location: Atlantic Seaboard, Cape Town | architecture: Jenny Mills Architects | interior design: by client with Roche Bobois | photography: Adam Letch | styling: Kate Boswell | contractor: Innes Projects
On this site there was an existing holiday home, in regular use by the client, which required ongoing maintenance due to deterioration from harsh coastal weather conditions. Yet, the location was perfect and the original property provided valuable lessons for the new design and construction. This resulted in an undercover space of 823 square metres on a stand of just 357 square metres.
Says architect Jenny Mills: ‘This new home was planned for the clients, their children and grandchildren; safety and convenience for all generations was therefore paramount. The brief included the need for generous and relaxed living and kitchen spaces with an emphasis on the main bedroom suite. In addition: five high echelon bedrooms with full bathrooms, two housekeepers’ suites, a back-of-house kitchenette as well as ample parking were to be included. Utility spaces comprise of a security room, generator room, separate plumbing and electrical plant rooms, cold room, laundry and good storage space.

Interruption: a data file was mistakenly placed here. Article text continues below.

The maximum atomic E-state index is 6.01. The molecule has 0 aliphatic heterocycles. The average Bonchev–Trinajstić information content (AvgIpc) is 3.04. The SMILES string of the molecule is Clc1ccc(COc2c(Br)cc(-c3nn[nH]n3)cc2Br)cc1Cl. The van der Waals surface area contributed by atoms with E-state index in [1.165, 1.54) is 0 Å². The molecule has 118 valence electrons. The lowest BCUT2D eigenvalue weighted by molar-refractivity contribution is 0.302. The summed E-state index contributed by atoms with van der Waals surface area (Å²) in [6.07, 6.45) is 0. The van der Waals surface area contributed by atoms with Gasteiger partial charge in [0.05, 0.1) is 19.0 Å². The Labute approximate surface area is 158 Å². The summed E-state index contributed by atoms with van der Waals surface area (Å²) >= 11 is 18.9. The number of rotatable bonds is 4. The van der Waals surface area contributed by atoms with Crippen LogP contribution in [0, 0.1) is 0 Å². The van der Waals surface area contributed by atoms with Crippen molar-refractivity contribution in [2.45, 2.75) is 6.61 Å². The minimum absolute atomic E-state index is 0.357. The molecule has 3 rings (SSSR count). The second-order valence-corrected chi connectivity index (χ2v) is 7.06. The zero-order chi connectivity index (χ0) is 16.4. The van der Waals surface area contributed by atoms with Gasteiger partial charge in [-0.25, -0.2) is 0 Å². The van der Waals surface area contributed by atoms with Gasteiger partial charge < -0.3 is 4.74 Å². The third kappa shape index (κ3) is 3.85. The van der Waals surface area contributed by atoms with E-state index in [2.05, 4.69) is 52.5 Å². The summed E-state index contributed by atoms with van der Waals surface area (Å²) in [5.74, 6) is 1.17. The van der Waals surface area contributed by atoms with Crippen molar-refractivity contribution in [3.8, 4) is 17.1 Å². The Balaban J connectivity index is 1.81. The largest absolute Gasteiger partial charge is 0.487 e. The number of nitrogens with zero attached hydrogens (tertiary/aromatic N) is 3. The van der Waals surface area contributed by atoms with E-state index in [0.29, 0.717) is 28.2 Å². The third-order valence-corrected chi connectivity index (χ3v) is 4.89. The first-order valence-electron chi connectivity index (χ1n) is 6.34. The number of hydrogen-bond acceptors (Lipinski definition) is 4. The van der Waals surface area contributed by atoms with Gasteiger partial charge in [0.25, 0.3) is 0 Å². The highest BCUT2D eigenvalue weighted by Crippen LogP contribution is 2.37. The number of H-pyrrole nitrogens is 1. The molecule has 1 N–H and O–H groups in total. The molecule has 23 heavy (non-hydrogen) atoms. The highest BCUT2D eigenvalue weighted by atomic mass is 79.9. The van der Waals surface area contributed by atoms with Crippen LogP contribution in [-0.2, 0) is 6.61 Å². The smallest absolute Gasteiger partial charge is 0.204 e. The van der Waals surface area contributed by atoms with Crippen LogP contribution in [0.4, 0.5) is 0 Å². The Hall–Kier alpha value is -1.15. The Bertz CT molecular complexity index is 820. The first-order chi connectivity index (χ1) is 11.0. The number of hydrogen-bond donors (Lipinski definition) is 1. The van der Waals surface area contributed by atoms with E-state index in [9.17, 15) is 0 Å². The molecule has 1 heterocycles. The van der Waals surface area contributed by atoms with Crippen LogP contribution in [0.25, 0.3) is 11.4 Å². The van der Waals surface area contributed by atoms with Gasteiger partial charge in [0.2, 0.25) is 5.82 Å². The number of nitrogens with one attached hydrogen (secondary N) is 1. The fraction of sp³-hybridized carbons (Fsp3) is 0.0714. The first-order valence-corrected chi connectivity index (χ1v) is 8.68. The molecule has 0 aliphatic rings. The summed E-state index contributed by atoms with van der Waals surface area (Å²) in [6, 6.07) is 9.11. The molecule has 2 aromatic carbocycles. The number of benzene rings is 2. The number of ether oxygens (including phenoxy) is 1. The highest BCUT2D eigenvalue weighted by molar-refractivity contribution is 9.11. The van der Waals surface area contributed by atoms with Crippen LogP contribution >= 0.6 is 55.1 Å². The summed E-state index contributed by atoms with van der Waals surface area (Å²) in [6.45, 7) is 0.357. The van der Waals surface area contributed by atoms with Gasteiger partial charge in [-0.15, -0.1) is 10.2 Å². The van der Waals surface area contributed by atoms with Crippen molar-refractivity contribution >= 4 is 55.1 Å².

‘The client’s experience of their previous lifestyle on the site led to the decision to locate the pool on the roof. This is the best position to take advantage of the coastal sun and to create a rooftop destination with a fully equipped outdoor kitchen and barbecue. A lightweight pergola structure with retractable awnings completes this outdoor living room and pool terrace, which succeeds in maximising the amount of external living space.’
The structure is designed to accommodate large family gatherings, while allowing for smaller groups to have privacy as there are options for interactions in different areas: varied spaces and sizes, none of which are overly sized.
Jenny Mills: ‘The brief was essentially to accommodate a much larger Johannesburg-style home into a compact, practical and livable Bantry Bay getaway. Although by no means a small home, it was important that if only a few people were using it, that it did not feel empty. This meant that customised cabinetry was designed for each specific space with multifunctional usage. It also required that the spatial planning had to be right. Unoccupied rooms were not to be noticeable and the home was to function easily with zones full or empty.
For the full article see Habitat #263 January / February 2018